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Advice on Oil Boiler Replacement
I am an average homeowner replacing a 52 year old tankless oil burner, Burnham Jubilee, with a high efficiency option. Heating is forced hot water, 20 linear feet of contemporary baseboard in the basement, and 110 linear feet of cast iron baseboard, 6” and 9” tall, in the first and second floors. Current boiler is vented through a 6x12” clay lined flue within a three sided chimney, about 30’ high. House also has two fireplaces (one in basement, the other in first floor), and almost never used. House has 2774 total sq. ft, includes basement. One heat loss calculation, which includes a 15% fudge factor) put the result at 63,000 btu/hr.
After a recent weatherization project, the blower door test result is 1830. Although a natural gas line is only 525’ away, I am resigned to using oil for warmth and hot water, though would like to make a smart purchase of a vessel where the burner could be swapped out if the gas line ever makes it up the street.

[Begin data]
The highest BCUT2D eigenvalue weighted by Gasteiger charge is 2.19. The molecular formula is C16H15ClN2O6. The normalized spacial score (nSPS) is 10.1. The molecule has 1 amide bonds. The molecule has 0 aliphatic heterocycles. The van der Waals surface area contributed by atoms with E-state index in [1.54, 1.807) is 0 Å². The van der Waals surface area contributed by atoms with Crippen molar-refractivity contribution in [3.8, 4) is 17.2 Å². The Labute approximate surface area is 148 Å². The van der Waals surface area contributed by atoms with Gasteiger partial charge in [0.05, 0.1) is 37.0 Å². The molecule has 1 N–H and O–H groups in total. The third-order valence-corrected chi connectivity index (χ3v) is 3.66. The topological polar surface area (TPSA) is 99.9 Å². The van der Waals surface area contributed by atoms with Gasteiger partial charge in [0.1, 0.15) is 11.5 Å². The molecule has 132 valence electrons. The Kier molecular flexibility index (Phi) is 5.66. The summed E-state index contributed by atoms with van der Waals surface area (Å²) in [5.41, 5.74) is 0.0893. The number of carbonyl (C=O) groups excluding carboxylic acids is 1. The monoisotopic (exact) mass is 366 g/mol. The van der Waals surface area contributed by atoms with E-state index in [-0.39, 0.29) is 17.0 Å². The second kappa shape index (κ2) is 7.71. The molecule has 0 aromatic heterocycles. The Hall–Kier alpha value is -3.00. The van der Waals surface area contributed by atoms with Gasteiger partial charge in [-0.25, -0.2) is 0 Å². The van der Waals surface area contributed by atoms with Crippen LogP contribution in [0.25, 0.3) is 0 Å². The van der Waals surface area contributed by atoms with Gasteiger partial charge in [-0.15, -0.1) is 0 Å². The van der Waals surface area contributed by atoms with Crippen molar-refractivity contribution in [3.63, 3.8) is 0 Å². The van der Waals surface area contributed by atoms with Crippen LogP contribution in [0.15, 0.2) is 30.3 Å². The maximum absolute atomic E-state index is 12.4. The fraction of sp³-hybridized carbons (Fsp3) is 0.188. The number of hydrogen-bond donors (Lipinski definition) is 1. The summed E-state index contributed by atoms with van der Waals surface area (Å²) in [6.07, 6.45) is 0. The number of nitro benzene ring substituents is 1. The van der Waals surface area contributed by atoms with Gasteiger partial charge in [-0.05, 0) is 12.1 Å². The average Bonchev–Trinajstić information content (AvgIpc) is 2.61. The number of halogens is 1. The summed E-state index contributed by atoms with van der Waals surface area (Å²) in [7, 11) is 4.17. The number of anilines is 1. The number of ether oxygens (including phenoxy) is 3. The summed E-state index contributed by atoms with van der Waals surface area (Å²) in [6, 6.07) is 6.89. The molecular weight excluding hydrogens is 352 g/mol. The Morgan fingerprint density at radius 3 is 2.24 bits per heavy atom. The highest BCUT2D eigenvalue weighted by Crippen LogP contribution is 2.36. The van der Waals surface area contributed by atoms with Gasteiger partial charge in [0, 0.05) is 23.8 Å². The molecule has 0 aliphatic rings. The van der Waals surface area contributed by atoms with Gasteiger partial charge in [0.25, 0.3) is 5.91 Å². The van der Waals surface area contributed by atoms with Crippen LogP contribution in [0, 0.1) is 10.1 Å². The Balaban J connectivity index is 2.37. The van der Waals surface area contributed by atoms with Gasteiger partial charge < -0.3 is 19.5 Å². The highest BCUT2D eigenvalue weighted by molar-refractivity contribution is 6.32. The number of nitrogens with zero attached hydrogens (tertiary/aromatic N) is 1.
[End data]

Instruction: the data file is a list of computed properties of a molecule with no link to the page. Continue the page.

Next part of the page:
I’ve talked with several contractors, who generally offer either System 2000 EK1 or a Buderus G115/3. Those that swear by the System 2000 point to its low mass, low water content. It is offered with the System 2000 heat exchanger tank or a Superstor tank. They also purport that the System 2000 is more reliable and less finicky than a Buderus, and does not need an outside reset.
The Buderus proponents point to its cast iron construction and it being a better match with the cast iron baseboard. Their advice is that the Buderus would be able to work more efficiently with the cast iron baseboard by operating at a lower temperature and by maintaining the heat within the distribution system longer. The SuperStor tank is proposed with the system. Proponents say that if it is correctly installed, should work fine with few if any problems. They also say the System 2000 Digital Manager can be fussy and is a proprietary part. Would also like opinions about whether the G115/3 is the right size for the house.
I am also concerned about the potential for condensation in the chimney flue with either system, and whether it should be lined to a smaller dimension up front, or wait and see what might happen after a replacement is installed. Or would a smarter move be to direct vent to the outside?